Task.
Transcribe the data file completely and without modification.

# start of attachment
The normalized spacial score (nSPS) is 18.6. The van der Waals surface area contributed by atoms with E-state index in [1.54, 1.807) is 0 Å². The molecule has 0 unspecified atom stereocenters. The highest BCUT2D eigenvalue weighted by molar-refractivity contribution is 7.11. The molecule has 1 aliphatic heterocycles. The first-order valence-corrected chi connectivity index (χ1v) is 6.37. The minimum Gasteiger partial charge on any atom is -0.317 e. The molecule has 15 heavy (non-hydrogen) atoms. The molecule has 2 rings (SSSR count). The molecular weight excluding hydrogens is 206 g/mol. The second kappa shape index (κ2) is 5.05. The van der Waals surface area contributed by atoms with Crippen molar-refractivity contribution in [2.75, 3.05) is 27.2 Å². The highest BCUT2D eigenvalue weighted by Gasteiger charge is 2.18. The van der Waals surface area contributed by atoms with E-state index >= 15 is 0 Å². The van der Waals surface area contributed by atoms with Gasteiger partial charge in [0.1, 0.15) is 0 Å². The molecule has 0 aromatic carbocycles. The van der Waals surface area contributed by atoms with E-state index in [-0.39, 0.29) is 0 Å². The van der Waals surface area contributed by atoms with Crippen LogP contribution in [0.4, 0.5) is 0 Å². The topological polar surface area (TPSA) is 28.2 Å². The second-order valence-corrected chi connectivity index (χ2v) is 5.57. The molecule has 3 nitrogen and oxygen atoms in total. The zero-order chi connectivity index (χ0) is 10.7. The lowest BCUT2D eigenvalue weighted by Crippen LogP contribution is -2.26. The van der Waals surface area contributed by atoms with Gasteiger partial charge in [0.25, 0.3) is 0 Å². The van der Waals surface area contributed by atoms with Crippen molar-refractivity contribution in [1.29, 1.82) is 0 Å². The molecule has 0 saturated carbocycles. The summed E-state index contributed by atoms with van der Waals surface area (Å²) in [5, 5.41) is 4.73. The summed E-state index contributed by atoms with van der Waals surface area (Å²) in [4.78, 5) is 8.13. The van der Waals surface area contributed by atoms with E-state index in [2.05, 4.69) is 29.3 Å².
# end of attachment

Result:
The normalized spacial score (nSPS) is 18.6. The van der Waals surface area contributed by atoms with E-state index in [1.54, 1.807) is 0 Å². The molecule has 0 unspecified atom stereocenters. The highest BCUT2D eigenvalue weighted by molar-refractivity contribution is 7.11. The molecule has 1 aliphatic heterocycles. The first-order valence-corrected chi connectivity index (χ1v) is 6.37. The minimum Gasteiger partial charge on any atom is -0.317 e. The molecule has 15 heavy (non-hydrogen) atoms. The molecule has 2 rings (SSSR count). The molecular weight excluding hydrogens is 206 g/mol. The second kappa shape index (κ2) is 5.05. The van der Waals surface area contributed by atoms with Crippen molar-refractivity contribution in [2.75, 3.05) is 27.2 Å². The highest BCUT2D eigenvalue weighted by Gasteiger charge is 2.18. The van der Waals surface area contributed by atoms with E-state index >= 15 is 0 Å². The van der Waals surface area contributed by atoms with Gasteiger partial charge in [0.1, 0.15) is 0 Å². The molecule has 0 aromatic carbocycles. The van der Waals surface area contributed by atoms with E-state index in [-0.39, 0.29) is 0 Å². The van der Waals surface area contributed by atoms with Crippen LogP contribution in [0.4, 0.5) is 0 Å². The topological polar surface area (TPSA) is 28.2 Å². The second-order valence-corrected chi connectivity index (χ2v) is 5.57. The molecule has 3 nitrogen and oxygen atoms in total. The zero-order chi connectivity index (χ0) is 10.7. The lowest BCUT2D eigenvalue weighted by Crippen LogP contribution is -2.26. The van der Waals surface area contributed by atoms with Gasteiger partial charge in [0.25, 0.3) is 0 Å². The van der Waals surface area contributed by atoms with Crippen molar-refractivity contribution in [1.29, 1.82) is 0 Å². The molecule has 0 saturated carbocycles. The summed E-state index contributed by atoms with van der Waals surface area (Å²) in [5, 5.41) is 4.73. The summed E-state index contributed by atoms with van der Waals surface area (Å²) in [4.78, 5) is 8.13. The van der Waals surface area contributed by atoms with E-state index in [2.05, 4.69) is 29.3 Å².